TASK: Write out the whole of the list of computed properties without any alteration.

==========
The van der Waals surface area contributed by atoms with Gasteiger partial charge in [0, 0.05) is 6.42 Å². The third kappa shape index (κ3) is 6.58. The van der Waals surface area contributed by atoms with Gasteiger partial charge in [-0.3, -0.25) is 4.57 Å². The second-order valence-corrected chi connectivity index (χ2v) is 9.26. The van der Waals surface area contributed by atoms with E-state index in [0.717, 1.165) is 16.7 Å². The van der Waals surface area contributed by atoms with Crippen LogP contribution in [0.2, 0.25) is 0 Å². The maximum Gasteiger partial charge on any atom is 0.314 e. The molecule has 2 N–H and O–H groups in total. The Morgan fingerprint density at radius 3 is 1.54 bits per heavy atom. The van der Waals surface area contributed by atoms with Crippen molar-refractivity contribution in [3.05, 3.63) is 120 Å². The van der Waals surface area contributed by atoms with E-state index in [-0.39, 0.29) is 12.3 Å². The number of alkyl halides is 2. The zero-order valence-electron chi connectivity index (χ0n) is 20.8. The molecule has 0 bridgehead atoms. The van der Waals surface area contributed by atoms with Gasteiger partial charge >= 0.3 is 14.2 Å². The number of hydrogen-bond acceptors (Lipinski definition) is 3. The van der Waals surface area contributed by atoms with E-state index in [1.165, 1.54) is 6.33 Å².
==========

The van der Waals surface area contributed by atoms with Gasteiger partial charge in [0, 0.05) is 6.42 Å². The third kappa shape index (κ3) is 6.58. The van der Waals surface area contributed by atoms with Gasteiger partial charge in [-0.3, -0.25) is 4.57 Å². The second-order valence-corrected chi connectivity index (χ2v) is 9.26. The van der Waals surface area contributed by atoms with E-state index in [0.717, 1.165) is 16.7 Å². The van der Waals surface area contributed by atoms with Crippen LogP contribution in [0.2, 0.25) is 0 Å². The maximum Gasteiger partial charge on any atom is 0.314 e. The molecule has 2 N–H and O–H groups in total. The Morgan fingerprint density at radius 3 is 1.54 bits per heavy atom. The van der Waals surface area contributed by atoms with Crippen molar-refractivity contribution in [3.05, 3.63) is 120 Å². The van der Waals surface area contributed by atoms with E-state index in [-0.39, 0.29) is 12.3 Å². The number of alkyl halides is 2. The zero-order valence-electron chi connectivity index (χ0n) is 20.8. The molecule has 0 bridgehead atoms. The van der Waals surface area contributed by atoms with Gasteiger partial charge >= 0.3 is 14.2 Å². The number of hydrogen-bond acceptors (Lipinski definition) is 3. The van der Waals surface area contributed by atoms with E-state index in [1.165, 1.54) is 6.33 Å².